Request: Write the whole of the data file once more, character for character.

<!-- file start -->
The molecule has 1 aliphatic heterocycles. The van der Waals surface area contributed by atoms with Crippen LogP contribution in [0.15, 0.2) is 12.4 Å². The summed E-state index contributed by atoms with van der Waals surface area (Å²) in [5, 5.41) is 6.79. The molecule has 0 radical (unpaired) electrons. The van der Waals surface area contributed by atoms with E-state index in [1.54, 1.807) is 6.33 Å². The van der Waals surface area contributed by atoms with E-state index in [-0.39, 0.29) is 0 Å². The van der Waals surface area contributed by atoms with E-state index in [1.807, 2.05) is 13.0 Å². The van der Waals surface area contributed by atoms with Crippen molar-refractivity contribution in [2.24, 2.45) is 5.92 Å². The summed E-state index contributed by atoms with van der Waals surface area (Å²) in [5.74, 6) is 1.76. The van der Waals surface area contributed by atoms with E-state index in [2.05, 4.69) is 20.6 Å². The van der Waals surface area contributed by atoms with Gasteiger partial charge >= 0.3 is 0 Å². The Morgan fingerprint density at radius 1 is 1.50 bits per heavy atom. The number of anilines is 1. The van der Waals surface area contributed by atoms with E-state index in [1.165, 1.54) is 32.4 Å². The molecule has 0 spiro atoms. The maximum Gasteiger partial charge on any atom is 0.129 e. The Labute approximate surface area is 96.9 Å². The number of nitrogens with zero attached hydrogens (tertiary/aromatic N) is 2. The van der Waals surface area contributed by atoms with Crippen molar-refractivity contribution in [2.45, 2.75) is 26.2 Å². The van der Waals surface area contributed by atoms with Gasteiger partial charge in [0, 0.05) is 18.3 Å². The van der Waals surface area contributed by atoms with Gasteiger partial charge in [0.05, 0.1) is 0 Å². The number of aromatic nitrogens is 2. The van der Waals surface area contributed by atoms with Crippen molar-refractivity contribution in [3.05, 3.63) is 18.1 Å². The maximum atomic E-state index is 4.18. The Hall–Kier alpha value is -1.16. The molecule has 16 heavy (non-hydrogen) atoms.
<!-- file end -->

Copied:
The molecule has 1 aliphatic heterocycles. The van der Waals surface area contributed by atoms with Crippen LogP contribution in [0.15, 0.2) is 12.4 Å². The summed E-state index contributed by atoms with van der Waals surface area (Å²) in [5, 5.41) is 6.79. The molecule has 0 radical (unpaired) electrons. The van der Waals surface area contributed by atoms with E-state index in [1.54, 1.807) is 6.33 Å². The van der Waals surface area contributed by atoms with E-state index in [-0.39, 0.29) is 0 Å². The van der Waals surface area contributed by atoms with E-state index in [1.807, 2.05) is 13.0 Å². The van der Waals surface area contributed by atoms with Crippen molar-refractivity contribution in [2.24, 2.45) is 5.92 Å². The summed E-state index contributed by atoms with van der Waals surface area (Å²) in [5.74, 6) is 1.76. The van der Waals surface area contributed by atoms with E-state index in [2.05, 4.69) is 20.6 Å². The van der Waals surface area contributed by atoms with Gasteiger partial charge >= 0.3 is 0 Å². The Morgan fingerprint density at radius 1 is 1.50 bits per heavy atom. The number of anilines is 1. The van der Waals surface area contributed by atoms with E-state index in [1.165, 1.54) is 32.4 Å². The molecule has 0 spiro atoms. The maximum Gasteiger partial charge on any atom is 0.129 e. The Labute approximate surface area is 96.9 Å². The number of nitrogens with zero attached hydrogens (tertiary/aromatic N) is 2. The van der Waals surface area contributed by atoms with Crippen molar-refractivity contribution in [2.45, 2.75) is 26.2 Å². The van der Waals surface area contributed by atoms with Gasteiger partial charge in [0, 0.05) is 18.3 Å². The van der Waals surface area contributed by atoms with Gasteiger partial charge in [0.05, 0.1) is 0 Å². The number of aromatic nitrogens is 2. The van der Waals surface area contributed by atoms with Crippen molar-refractivity contribution in [3.05, 3.63) is 18.1 Å². The maximum atomic E-state index is 4.18. The Hall–Kier alpha value is -1.16. The molecule has 16 heavy (non-hydrogen) atoms.